I believe that God lives in Chicago.
This I know not because the Bible tells me so, but because of an unexpected encounter in the Windy City.
My girlfriend and I, visiting friends in Chicago, went to Sunday morning Mass in a local cathedral. I remember nothing atypical about the Mass, but during the ceremony, my mind wandered. I began thinking about a friend.
Something percolated in my chest and welling up to my throat: I started to cry. And once I started, I could not stop. The congregation was standing, listening to the priest, but I had to sit. My girlfriend scoured her purse for a tissue, and I sat clamping my hand over my mouth, because I wanted to sob.
My friend’s name was Christopher. He was a bright, blond youth with a sharp intellect and a personality brimming with charisma. But because he suffered from depression and alcoholism, he had, only a few years prior, taken his own life. He was 21 years old.
Chris was my only friend in my teenage years. I loved him. He was my prince.
C.S. Lewis wrote of being “surprised by joy”: there, in a Chicago cathedral, I was surprised by grief. Like a blow to the back of the head, it suddenly struck me that my beautiful friend was gone, and I would never see him again. I cried when Chris died, but not like this.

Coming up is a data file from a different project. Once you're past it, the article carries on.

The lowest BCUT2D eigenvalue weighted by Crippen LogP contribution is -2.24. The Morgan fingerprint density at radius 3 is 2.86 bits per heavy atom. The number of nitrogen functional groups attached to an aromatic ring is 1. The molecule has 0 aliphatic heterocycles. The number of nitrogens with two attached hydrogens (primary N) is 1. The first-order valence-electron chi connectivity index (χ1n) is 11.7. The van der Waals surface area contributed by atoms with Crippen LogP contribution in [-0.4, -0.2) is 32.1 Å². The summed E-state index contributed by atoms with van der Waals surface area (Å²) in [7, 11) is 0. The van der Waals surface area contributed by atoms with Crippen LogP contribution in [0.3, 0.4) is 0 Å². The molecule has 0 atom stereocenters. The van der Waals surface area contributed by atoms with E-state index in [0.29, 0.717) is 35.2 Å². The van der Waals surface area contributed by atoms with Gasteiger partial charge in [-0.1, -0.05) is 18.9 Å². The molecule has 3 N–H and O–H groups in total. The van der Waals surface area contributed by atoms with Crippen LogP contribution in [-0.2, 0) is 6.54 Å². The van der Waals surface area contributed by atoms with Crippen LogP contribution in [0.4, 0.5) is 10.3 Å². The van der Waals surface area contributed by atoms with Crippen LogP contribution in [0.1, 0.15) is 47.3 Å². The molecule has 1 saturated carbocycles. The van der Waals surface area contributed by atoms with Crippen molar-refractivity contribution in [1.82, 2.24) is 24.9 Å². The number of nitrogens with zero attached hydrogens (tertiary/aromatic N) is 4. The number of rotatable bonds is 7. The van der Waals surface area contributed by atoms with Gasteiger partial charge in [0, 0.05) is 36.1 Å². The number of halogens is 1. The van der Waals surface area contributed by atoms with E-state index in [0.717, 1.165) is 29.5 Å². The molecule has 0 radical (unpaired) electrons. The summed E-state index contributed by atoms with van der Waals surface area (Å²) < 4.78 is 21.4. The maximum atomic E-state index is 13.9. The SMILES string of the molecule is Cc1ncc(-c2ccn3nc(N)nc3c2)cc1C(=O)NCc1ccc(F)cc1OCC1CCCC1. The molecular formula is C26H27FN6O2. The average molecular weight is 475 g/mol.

I managed to compose myself, anticipating the sign of peace, when congregants turn to people around them, shake hands and say “Peace be with you.”
Turning, I saw only two people behind me: a frail, elderly woman and what I took to be her middle-aged son. She was thin, he was heavy. I imagined that this man took his dear mother every Sunday to Mass.
I took the man’s hand. “Peace be with you,” I said.
He looked into my eyes with earnest concern and said, “May God give you comfort in your sorrow.”
That, of course, made me cry anew. Even the simple acknowledgment of my pain – and it was sorrow, and it was mine – meant the world to me. I was too overcome even to tell the man that God had already given me comfort, through him.
I was baptized as a Catholic. I was an altar boy. I had felt the presence of God, but for the first time, I felt God’s intercession. Born and reared in New England, I hadn’t expected it to come in the Midwest.
Leaving the cathedral that day, I was reminded of the Bible story of Mary visiting the tomb of Jesus, only to meet an angel in disguise, who asks, “Woman, why do you look for the living among the dead?”
Those who look for God in their lives could look in Chicago, but I would submit that God is much closer: not among the dead but among the living, among those who would comfort a stranger.
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